Diving In …

Faith and works is a false dichotomy because neither are the means to anything but experience, and what is atoning is the experience of God, and God, being the good, goodness, is found in participation with it; and this, by hearing and doing (James 1:19-27), and indeed, Matthew 7:15-21 only affirms the idea that those who do good are “in me and I in them”. Atonement has nothing to do with professions of faith, or right beliefs, or any beliefs about God at all.

How many scores of passages are there about what Jesus says about salvation? All of them are about repenting, not judging actions including our own, but instead, looking past them into a way of being in the world that is rooted much more deeply in humanity, and discovering it through love? For the literally hundreds of them in the New Testament and Old Testament, they are summed up in James, 1:27 in particular.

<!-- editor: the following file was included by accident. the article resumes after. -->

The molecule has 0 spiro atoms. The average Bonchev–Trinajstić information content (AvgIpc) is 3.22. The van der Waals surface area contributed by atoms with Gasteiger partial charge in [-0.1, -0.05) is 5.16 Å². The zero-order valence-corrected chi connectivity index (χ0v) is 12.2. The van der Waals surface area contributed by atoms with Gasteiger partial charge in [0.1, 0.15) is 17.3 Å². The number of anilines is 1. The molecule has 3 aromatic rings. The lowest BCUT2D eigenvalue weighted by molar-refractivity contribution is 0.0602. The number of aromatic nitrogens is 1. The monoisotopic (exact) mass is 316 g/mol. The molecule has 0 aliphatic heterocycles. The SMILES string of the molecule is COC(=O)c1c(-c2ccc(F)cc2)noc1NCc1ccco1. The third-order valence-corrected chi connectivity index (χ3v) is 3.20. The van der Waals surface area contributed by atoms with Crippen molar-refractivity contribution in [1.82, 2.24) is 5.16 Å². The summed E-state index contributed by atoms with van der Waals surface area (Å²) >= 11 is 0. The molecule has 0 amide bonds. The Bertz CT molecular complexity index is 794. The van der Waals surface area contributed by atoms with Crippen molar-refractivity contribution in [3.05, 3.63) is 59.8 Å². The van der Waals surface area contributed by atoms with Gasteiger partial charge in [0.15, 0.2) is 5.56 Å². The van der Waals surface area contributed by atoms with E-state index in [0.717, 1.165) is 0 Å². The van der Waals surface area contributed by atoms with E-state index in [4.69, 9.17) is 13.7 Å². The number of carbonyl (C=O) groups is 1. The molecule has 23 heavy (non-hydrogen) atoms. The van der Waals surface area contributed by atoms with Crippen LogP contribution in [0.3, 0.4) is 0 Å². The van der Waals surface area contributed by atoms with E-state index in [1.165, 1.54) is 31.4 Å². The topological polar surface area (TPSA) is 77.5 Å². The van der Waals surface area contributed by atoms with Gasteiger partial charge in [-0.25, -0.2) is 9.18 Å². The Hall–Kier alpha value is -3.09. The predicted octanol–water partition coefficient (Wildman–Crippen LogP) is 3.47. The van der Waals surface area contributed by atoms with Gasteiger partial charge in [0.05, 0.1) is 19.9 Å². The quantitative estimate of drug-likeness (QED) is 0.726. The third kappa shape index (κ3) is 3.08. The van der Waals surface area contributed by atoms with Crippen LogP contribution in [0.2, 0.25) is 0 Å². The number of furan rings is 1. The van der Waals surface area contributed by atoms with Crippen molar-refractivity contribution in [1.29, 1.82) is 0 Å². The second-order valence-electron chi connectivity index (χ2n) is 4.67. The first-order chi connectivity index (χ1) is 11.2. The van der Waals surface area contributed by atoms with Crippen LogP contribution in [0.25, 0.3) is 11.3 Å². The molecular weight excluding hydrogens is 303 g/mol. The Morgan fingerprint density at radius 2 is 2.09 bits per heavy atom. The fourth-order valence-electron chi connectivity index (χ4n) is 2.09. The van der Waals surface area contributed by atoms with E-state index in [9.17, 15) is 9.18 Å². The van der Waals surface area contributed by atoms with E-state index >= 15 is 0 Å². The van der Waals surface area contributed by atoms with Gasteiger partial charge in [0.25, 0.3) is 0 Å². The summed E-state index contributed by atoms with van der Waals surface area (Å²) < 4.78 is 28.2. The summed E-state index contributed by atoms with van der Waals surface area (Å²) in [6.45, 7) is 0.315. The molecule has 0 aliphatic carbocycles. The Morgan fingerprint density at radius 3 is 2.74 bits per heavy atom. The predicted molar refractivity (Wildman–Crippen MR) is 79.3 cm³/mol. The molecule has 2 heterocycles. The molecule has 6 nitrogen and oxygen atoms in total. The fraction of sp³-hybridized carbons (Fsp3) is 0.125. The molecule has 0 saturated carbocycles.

Put it this way:

To be a diver is not to jump any particular way into the air and fall into a pool of water. It is to understand through the experience of diving the entire nature of diving, which is far more than creatively dropping through space. However, it is impossible to become a diver without doing just that; diving. Diving must be an experience, and so too must atonement.

Salvation indeed requires works because one can only experience salvation through the sacramental act of goodness; salvation is not the act but the experience of the meaning of goodness through participation with it, by the doing of it, participation naturally requiring action. Faith is not belief but the draw to the good, the desire to do it in the first place. Grace and faith, having nothing to do with anything but God, are his gifts to humanity. Our part is responding to the draw, in it.

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